Rangers have been charged with the improper conduct of their supporters following the disturbances during their Champions League tie in Romania.
The Glasgow club's supporters were involved in half-time scuffles at the match against Unirea Urziceni at Ghencea Stadium in Bucharest.
Fans were seen on TV destroying seats and challenging match stewards during the 1-1 draw on Wednesday.
Uefa's control and disciplinary body will deal with the case next Thursday.
European football's governing body had waited on its delegate's report into the Champions League Group G game before deciding whether to launch an investigation into the trouble.
Responding to the charge, chief executive Martin Bain said: "We have been informed by Uefa that disciplinary proceedings have been instigated in relation to the throwing of missiles and crowd disturbances.
"As already stated, I am not for a moment condoning the action of some supporters to the unfolding of events within the stadium.
Obviously the behaviour of some of the fans inside the stadium was unacceptable
Rangers chief executive Martin Bain
"But, as a club, the preparations which were agreed and insisted upon in advance were not adhered to and this, in turn, we feel jeopardised the safety of our supporters.
"We are fully aware of the indiscriminate use of CS gas and the difficulties experienced by our fans accessing the stadium.
"All these factors will be presented fully by the club to Uefa in our submission."
The trouble in the stands has overshadowed the game itself, Unirea Urziceni's Marius Onofras scoring in the 88th-minute to force a 1-1 draw in the match after Lee McCulloch's shot had put the visitors ahead 11 minutes from time.
In a statement the previous evening, Bain, describing the behaviour of some fans as "unacceptable", had been critical of the shortage of entry access for spectators at the stadium, which is the home of Steaua Bucharest.
"Rangers came to this stadium with representatives from Uefa and Unirea a number of weeks ago and arranged for the four turnstiles to be open to give access to our supporters," said the chief executive.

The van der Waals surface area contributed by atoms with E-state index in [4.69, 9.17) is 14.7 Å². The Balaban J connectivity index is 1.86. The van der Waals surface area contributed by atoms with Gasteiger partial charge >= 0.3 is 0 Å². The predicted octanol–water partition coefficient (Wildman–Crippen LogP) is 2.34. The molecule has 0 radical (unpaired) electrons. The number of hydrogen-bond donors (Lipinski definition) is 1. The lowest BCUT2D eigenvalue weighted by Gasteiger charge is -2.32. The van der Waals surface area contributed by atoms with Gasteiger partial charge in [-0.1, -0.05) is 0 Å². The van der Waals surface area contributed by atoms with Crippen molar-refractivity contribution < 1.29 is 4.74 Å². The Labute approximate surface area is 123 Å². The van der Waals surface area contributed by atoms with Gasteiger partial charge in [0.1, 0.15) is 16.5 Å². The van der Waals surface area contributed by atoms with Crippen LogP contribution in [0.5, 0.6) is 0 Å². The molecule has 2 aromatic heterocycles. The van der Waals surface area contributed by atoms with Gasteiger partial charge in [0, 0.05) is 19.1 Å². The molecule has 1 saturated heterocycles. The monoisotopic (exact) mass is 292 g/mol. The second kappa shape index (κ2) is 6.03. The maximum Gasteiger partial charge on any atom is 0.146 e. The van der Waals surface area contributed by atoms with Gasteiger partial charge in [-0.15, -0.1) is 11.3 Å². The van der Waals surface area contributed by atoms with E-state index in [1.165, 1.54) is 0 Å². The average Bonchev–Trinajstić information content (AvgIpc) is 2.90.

"When they arrived this evening, there were only two turnstiles open, which caused difficulty gaining access, and for fans then to be sprayed with CS gas is totally unacceptable."
A half-time announcement threatened an abandonment of the match and Uefa head of communications Rob Faulkner insisted this was made at the request of the match delegate in a bid to quieten down the atmosphere.
"We take any incident like this seriously, but we have to get all the facts," he said of something described by Rangers Supporters Assembly chief Andy Kerr as a "minor incident".
"As far as we can establish at the moment, it seems there were a number of Rangers supporters who came late into the stadium and we need to find out why.
"Then there was an issue about where they were going to sit as apparently there were banners already placed there, which resulted in the request to remove some banners, which seems to have ended in a clash between stewards and some supporters.
"If we need to discuss with people who were there on site, we will do that and obviously we'll take action after that."
The game had been moved to Steaua's stadium as Unirea's own ground, 25km away and with a 7,000 capacity, had been deemed unfit to host a Champions League tie.
However, problems arose before the match as Rangers fans tried to enter the ground.
It is as yet unclear exactly what triggered the clash between a section of the visiting support and stewards at half-time.
Seats and punches were thrown by fans and television pictures showed stewards spraying tear gas at close range.
At one point, the fans surged forward to recover a supporter who had been grabbed by the Romanian stewards.
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